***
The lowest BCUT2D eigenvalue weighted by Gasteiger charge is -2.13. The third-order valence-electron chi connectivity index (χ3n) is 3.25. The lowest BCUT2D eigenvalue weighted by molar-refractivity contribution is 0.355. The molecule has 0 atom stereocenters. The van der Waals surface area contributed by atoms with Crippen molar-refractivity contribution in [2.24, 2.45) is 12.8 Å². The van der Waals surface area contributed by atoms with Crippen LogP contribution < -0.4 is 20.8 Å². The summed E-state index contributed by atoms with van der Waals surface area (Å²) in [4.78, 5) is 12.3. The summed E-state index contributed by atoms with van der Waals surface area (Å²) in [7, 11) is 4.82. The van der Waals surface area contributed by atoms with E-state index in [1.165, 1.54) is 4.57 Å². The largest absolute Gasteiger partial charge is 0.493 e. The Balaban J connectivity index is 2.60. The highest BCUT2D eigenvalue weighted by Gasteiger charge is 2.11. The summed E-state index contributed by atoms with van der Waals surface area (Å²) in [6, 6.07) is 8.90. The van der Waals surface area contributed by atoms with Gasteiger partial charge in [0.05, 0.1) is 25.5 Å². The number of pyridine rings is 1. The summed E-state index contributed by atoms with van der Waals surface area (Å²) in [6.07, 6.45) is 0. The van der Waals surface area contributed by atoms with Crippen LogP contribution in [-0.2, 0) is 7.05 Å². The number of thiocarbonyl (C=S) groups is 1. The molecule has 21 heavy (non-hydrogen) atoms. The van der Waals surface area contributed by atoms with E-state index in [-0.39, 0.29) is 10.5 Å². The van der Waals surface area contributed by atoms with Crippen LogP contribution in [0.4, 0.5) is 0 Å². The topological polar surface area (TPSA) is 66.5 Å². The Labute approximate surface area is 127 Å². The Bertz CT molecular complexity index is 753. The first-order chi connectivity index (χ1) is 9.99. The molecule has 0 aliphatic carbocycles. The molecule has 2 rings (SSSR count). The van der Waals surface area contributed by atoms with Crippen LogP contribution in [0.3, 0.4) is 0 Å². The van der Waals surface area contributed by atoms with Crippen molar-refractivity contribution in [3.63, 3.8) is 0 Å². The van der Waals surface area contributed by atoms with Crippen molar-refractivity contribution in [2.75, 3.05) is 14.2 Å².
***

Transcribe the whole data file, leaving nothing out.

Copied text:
The lowest BCUT2D eigenvalue weighted by Gasteiger charge is -2.13. The third-order valence-electron chi connectivity index (χ3n) is 3.25. The lowest BCUT2D eigenvalue weighted by molar-refractivity contribution is 0.355. The molecule has 0 atom stereocenters. The van der Waals surface area contributed by atoms with Crippen molar-refractivity contribution in [2.24, 2.45) is 12.8 Å². The van der Waals surface area contributed by atoms with Crippen LogP contribution < -0.4 is 20.8 Å². The summed E-state index contributed by atoms with van der Waals surface area (Å²) in [4.78, 5) is 12.3. The summed E-state index contributed by atoms with van der Waals surface area (Å²) in [7, 11) is 4.82. The van der Waals surface area contributed by atoms with E-state index in [1.165, 1.54) is 4.57 Å². The largest absolute Gasteiger partial charge is 0.493 e. The Balaban J connectivity index is 2.60. The highest BCUT2D eigenvalue weighted by Gasteiger charge is 2.11. The summed E-state index contributed by atoms with van der Waals surface area (Å²) in [6, 6.07) is 8.90. The van der Waals surface area contributed by atoms with Gasteiger partial charge in [0.05, 0.1) is 25.5 Å². The number of pyridine rings is 1. The summed E-state index contributed by atoms with van der Waals surface area (Å²) in [6.07, 6.45) is 0. The van der Waals surface area contributed by atoms with Crippen LogP contribution in [-0.2, 0) is 7.05 Å². The number of thiocarbonyl (C=S) groups is 1. The molecule has 21 heavy (non-hydrogen) atoms. The van der Waals surface area contributed by atoms with E-state index in [-0.39, 0.29) is 10.5 Å². The van der Waals surface area contributed by atoms with Crippen LogP contribution in [0.4, 0.5) is 0 Å². The topological polar surface area (TPSA) is 66.5 Å². The Labute approximate surface area is 127 Å². The Bertz CT molecular complexity index is 753. The first-order chi connectivity index (χ1) is 9.99. The molecule has 0 aliphatic carbocycles. The molecule has 2 rings (SSSR count). The van der Waals surface area contributed by atoms with Crippen LogP contribution in [0.3, 0.4) is 0 Å². The van der Waals surface area contributed by atoms with Crippen molar-refractivity contribution in [3.63, 3.8) is 0 Å². The van der Waals surface area contributed by atoms with Crippen molar-refractivity contribution in [2.75, 3.05) is 14.2 Å².